Define an API to allow web applications access to keys normally reserved for browser or platform shortcuts. Goals for the API are:
See Chromium issue 84332. Issues 71476, 84288 and 32787 provide additional background.
Approaches to defining an API can generally be characterized on four properties:
Some potential approaches are outlined below.
Enable/Disable All-But-One Reserved Keys
The simplest API for applications to make use of is one which completely disables browser accelerated reserved keys, leaving them available for the application to use. However, we’ll generally need to retain one hot-key to re-enable them, as an escape hatch back to normal behaviour.
Escape via Hot-key
Specifying a fixed hot-key presents similar issues to reserved keys in general, in that the combination may be one the web app wanted to use, so it makes more sense for the application to specify the hot-key combination it wants the user to use to restore accelerators, and for the browser to arrange to display that. The browser would also need to verify that the selected combination was actually possible for the user to press.
For consistency across applications, it may be better to let applications specify a list of suitable combinations, and let the user choose which to use, across all installed applications.
Associate with Full-screen
Alternatively, if we assume that most apps requiring access to reserved keys will typically run full-screen, access to reserved keys might be dependent upon the full-screen state of the application, relying on the full-screen escape key to provide a way out. This is a problem for applications which need to use the Escape key, so would only really work in conjunction with an application-chosen escape-fullscreen hotkey. More fundamentally, many if not most games will require access to reserved keys, but are not designed to be run full-screen.
Enable/Disable Individual Reserved Keys
The API could allow applications to enumerate the reserved keys and to choose to disable those which it requires access to itself. This is complex for the application, and may lead too counter-intuitive behaviour for the user, since some browser accelerators then work while others don’t.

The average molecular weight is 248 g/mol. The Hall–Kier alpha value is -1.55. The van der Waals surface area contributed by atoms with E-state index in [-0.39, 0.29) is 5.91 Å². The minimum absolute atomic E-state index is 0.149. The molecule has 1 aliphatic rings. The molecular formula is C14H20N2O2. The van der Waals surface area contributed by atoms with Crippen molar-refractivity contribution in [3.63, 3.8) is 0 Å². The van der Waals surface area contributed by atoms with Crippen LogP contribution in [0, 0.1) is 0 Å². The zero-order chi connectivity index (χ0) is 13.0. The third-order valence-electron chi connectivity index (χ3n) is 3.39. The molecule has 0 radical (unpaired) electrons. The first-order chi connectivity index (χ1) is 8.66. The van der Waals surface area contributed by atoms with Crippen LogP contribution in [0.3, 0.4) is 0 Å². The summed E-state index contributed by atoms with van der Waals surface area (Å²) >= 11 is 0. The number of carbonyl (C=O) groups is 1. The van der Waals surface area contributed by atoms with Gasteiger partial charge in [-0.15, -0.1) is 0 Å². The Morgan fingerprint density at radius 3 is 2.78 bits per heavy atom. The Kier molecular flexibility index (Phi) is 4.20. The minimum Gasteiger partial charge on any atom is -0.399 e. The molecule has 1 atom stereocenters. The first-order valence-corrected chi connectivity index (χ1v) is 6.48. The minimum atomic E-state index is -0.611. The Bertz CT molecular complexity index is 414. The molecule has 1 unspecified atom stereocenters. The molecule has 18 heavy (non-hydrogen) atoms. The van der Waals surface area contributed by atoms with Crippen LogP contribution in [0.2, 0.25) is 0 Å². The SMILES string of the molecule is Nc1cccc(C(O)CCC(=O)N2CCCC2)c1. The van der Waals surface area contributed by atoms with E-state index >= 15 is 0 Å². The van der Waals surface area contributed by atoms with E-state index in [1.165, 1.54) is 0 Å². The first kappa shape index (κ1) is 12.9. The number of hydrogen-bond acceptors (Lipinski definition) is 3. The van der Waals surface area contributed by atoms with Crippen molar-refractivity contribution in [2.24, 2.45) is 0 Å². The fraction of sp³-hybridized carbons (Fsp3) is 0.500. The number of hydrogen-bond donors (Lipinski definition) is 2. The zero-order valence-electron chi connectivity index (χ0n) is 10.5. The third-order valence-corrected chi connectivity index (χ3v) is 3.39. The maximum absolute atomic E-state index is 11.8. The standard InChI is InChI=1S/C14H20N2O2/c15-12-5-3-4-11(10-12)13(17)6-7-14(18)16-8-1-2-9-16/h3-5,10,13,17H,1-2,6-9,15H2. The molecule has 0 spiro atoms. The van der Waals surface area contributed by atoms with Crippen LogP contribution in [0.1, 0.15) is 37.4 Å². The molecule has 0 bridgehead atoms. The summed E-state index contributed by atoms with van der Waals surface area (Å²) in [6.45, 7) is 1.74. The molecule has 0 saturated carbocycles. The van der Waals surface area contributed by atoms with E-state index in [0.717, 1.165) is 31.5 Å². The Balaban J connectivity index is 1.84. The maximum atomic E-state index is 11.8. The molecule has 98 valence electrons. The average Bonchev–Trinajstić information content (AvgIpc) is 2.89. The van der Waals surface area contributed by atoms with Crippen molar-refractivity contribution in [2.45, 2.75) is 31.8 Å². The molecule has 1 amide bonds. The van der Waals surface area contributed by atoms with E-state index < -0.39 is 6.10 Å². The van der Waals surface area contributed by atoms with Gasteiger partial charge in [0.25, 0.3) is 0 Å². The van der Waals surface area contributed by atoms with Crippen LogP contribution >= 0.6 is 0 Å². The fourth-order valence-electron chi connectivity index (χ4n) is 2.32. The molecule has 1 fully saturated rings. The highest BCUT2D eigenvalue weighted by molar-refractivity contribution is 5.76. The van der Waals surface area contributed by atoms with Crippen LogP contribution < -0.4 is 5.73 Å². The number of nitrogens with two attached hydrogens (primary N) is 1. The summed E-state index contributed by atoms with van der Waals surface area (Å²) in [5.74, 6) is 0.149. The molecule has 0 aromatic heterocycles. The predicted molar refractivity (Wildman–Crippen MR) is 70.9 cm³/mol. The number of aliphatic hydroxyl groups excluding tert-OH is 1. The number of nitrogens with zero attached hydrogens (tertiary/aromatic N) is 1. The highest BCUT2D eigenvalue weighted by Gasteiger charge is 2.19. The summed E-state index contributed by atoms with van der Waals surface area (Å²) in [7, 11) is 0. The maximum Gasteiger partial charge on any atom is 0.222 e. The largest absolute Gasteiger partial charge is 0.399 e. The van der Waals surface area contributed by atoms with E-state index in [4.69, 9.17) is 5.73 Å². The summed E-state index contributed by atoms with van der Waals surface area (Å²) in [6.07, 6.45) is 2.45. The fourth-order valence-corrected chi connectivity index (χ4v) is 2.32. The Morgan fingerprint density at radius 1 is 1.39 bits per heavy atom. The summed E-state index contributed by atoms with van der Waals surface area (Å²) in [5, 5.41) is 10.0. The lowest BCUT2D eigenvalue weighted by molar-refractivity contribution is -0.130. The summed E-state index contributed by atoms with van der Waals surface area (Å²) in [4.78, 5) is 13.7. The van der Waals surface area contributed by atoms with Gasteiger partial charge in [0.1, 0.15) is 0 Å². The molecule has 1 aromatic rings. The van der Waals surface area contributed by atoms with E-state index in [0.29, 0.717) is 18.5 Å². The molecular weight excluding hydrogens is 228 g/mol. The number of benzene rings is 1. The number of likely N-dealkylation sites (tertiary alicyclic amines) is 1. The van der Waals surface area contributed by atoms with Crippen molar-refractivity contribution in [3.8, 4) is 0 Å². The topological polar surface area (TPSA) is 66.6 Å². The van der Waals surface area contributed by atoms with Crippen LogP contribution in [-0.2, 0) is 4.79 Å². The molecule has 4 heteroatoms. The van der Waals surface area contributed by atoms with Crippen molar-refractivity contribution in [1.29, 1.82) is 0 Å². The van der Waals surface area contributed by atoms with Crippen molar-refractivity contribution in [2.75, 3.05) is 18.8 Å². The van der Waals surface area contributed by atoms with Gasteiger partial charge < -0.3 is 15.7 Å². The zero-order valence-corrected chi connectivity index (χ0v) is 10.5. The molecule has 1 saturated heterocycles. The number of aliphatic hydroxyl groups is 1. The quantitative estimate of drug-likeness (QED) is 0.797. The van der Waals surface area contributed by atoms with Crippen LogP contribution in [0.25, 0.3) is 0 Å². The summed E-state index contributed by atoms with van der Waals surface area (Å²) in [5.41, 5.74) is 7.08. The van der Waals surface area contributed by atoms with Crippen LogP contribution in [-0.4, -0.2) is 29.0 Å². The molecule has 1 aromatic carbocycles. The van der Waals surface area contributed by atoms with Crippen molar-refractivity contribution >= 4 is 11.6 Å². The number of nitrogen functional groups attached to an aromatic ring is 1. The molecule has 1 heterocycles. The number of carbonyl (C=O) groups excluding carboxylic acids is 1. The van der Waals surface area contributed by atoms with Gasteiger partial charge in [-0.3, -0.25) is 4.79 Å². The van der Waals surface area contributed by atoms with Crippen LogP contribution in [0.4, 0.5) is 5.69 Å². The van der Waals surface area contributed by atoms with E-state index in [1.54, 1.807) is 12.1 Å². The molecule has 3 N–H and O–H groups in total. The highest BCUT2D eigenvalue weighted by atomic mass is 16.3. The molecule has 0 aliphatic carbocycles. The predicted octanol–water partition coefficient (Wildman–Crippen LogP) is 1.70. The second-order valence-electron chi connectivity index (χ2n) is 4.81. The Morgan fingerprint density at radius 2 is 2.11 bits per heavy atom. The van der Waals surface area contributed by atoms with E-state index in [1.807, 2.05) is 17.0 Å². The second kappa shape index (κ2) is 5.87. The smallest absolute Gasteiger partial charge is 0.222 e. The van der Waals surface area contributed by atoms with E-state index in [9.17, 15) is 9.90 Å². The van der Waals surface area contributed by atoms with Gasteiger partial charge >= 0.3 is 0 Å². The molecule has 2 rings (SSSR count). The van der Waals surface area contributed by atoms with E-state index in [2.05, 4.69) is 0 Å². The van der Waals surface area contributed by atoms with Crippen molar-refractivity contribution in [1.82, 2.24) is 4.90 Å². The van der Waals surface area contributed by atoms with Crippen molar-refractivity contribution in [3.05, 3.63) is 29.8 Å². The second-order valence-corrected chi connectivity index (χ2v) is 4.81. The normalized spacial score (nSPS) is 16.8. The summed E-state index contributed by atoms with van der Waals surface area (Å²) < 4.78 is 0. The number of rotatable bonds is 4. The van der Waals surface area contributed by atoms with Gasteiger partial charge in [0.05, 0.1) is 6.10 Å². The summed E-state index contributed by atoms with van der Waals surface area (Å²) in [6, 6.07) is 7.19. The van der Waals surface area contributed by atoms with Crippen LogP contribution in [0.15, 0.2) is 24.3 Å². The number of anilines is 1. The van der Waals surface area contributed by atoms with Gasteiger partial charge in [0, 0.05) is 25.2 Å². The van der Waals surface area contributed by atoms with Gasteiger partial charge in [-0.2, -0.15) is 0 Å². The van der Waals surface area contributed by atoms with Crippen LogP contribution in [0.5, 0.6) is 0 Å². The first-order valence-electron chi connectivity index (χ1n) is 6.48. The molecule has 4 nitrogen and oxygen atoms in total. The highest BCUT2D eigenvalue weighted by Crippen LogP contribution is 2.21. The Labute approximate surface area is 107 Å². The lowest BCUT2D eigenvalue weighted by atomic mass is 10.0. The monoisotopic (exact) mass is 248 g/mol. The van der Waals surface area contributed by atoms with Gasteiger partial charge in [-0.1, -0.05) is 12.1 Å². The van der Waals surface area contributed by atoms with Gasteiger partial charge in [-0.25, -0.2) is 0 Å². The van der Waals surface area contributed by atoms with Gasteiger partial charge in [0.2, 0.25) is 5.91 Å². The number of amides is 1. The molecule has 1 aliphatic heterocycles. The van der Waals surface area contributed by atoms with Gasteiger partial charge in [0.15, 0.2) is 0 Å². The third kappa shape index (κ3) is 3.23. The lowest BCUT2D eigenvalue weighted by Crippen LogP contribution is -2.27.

Reconfigure Individual Reserved Keys
A variant on enabling/disabling individual reserved keys is to allow applications to reconfigure them, to move them off combinations that the application itself wants to use. This maintains hot-keys for all actions, but even if the user is made aware of such changes, the level of user confusion is likely to be significant. This might be considered as an auxiliary API, used by applications which have disabled all accelerators, to voluntarily make specific ones (e.g. close Tab) available via a different key combination.
Enable/Disable Most Reserved Keys
Rather than enabling/disabling all reserved keys, a limited set of hot keys could be retained, such as Close Tab, providing a straightforward escape for the user. The main problem with this is that the Close Tab hot-key, for example, is one of the ones most commonly requested to be disabled by web applications, so this might work well for many applications, but not for all. Applications will also suffer from ambiguity as to what “most” means across different browsers.
Enable/Disable Reserved Key Sets
A variation on disabling all or most reserved key accelerators is to bundle them into sets of related reserved keys which applications may choose to disable, thereby providing a balance between fine-grained controls and blanket enable/disable. Again, the ambiguity as to which reserved keys appear in which sets poses a problem.